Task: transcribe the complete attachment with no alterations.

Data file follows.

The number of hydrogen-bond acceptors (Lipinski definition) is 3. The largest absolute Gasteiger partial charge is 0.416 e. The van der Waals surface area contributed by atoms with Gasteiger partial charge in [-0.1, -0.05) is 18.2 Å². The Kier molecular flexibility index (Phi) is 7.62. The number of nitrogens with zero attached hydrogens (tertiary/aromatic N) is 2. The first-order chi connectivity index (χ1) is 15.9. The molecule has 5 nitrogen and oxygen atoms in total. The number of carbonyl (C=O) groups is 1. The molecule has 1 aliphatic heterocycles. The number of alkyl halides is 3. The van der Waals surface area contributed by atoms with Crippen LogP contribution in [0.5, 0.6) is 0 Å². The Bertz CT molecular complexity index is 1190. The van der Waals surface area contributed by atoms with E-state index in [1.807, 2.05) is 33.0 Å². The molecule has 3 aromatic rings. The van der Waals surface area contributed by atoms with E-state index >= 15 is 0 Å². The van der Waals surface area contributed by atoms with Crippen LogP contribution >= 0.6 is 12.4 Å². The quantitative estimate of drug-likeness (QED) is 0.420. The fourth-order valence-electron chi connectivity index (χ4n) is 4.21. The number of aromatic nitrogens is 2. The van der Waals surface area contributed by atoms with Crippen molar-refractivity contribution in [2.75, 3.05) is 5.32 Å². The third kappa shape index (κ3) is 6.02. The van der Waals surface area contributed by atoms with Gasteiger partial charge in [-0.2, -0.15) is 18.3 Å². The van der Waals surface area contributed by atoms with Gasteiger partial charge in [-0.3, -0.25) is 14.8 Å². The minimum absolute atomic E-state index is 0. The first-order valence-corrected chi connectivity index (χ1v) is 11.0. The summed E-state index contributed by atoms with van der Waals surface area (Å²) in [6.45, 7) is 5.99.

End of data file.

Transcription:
The number of hydrogen-bond acceptors (Lipinski definition) is 3. The largest absolute Gasteiger partial charge is 0.416 e. The van der Waals surface area contributed by atoms with Gasteiger partial charge in [-0.1, -0.05) is 18.2 Å². The Kier molecular flexibility index (Phi) is 7.62. The number of nitrogens with zero attached hydrogens (tertiary/aromatic N) is 2. The first-order chi connectivity index (χ1) is 15.9. The molecule has 5 nitrogen and oxygen atoms in total. The number of carbonyl (C=O) groups is 1. The molecule has 1 aliphatic heterocycles. The number of alkyl halides is 3. The van der Waals surface area contributed by atoms with Crippen LogP contribution in [0.5, 0.6) is 0 Å². The Bertz CT molecular complexity index is 1190. The van der Waals surface area contributed by atoms with E-state index in [1.807, 2.05) is 33.0 Å². The molecule has 3 aromatic rings. The van der Waals surface area contributed by atoms with E-state index >= 15 is 0 Å². The van der Waals surface area contributed by atoms with Crippen LogP contribution >= 0.6 is 12.4 Å². The quantitative estimate of drug-likeness (QED) is 0.420. The fourth-order valence-electron chi connectivity index (χ4n) is 4.21. The number of aromatic nitrogens is 2. The van der Waals surface area contributed by atoms with Crippen molar-refractivity contribution in [2.75, 3.05) is 5.32 Å². The third kappa shape index (κ3) is 6.02. The van der Waals surface area contributed by atoms with Gasteiger partial charge in [-0.2, -0.15) is 18.3 Å². The van der Waals surface area contributed by atoms with Gasteiger partial charge in [-0.3, -0.25) is 14.8 Å². The minimum absolute atomic E-state index is 0. The first-order valence-corrected chi connectivity index (χ1v) is 11.0. The summed E-state index contributed by atoms with van der Waals surface area (Å²) in [6.45, 7) is 5.99.